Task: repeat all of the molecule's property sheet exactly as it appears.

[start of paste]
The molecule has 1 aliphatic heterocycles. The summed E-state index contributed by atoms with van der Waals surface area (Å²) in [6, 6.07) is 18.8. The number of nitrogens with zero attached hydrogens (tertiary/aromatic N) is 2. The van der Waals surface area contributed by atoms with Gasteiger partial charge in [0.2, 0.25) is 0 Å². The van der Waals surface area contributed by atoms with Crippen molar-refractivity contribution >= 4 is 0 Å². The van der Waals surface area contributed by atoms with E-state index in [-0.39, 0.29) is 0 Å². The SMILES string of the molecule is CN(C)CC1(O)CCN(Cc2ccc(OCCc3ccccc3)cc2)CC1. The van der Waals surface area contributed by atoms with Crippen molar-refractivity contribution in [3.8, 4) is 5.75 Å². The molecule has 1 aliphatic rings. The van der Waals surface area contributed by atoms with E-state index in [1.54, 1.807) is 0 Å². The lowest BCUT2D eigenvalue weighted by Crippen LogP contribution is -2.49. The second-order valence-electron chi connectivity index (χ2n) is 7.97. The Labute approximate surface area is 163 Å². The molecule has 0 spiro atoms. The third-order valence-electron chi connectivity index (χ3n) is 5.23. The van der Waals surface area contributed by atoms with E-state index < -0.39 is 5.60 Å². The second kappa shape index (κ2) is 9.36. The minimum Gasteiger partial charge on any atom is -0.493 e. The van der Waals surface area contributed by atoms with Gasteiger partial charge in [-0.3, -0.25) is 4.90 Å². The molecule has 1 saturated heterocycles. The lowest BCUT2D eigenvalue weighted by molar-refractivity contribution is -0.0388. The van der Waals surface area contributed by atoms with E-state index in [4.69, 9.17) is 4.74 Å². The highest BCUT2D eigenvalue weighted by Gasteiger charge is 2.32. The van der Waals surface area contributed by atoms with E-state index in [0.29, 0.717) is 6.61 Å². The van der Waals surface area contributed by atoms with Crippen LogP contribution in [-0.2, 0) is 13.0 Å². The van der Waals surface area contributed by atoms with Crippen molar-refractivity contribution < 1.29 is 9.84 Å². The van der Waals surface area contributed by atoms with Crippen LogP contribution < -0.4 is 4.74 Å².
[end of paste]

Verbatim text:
The molecule has 1 aliphatic heterocycles. The summed E-state index contributed by atoms with van der Waals surface area (Å²) in [6, 6.07) is 18.8. The number of nitrogens with zero attached hydrogens (tertiary/aromatic N) is 2. The van der Waals surface area contributed by atoms with Gasteiger partial charge in [0.2, 0.25) is 0 Å². The van der Waals surface area contributed by atoms with Crippen molar-refractivity contribution >= 4 is 0 Å². The van der Waals surface area contributed by atoms with E-state index in [-0.39, 0.29) is 0 Å². The SMILES string of the molecule is CN(C)CC1(O)CCN(Cc2ccc(OCCc3ccccc3)cc2)CC1. The van der Waals surface area contributed by atoms with Crippen molar-refractivity contribution in [3.8, 4) is 5.75 Å². The molecule has 1 aliphatic rings. The van der Waals surface area contributed by atoms with E-state index in [1.54, 1.807) is 0 Å². The lowest BCUT2D eigenvalue weighted by Crippen LogP contribution is -2.49. The second-order valence-electron chi connectivity index (χ2n) is 7.97. The Labute approximate surface area is 163 Å². The molecule has 0 spiro atoms. The third-order valence-electron chi connectivity index (χ3n) is 5.23. The van der Waals surface area contributed by atoms with E-state index < -0.39 is 5.60 Å². The second kappa shape index (κ2) is 9.36. The minimum Gasteiger partial charge on any atom is -0.493 e. The van der Waals surface area contributed by atoms with Gasteiger partial charge in [-0.3, -0.25) is 4.90 Å². The molecule has 1 saturated heterocycles. The lowest BCUT2D eigenvalue weighted by molar-refractivity contribution is -0.0388. The van der Waals surface area contributed by atoms with E-state index in [4.69, 9.17) is 4.74 Å². The highest BCUT2D eigenvalue weighted by Gasteiger charge is 2.32. The van der Waals surface area contributed by atoms with E-state index in [0.29, 0.717) is 6.61 Å². The van der Waals surface area contributed by atoms with Crippen LogP contribution in [-0.2, 0) is 13.0 Å². The van der Waals surface area contributed by atoms with Crippen molar-refractivity contribution < 1.29 is 9.84 Å². The van der Waals surface area contributed by atoms with Crippen LogP contribution < -0.4 is 4.74 Å².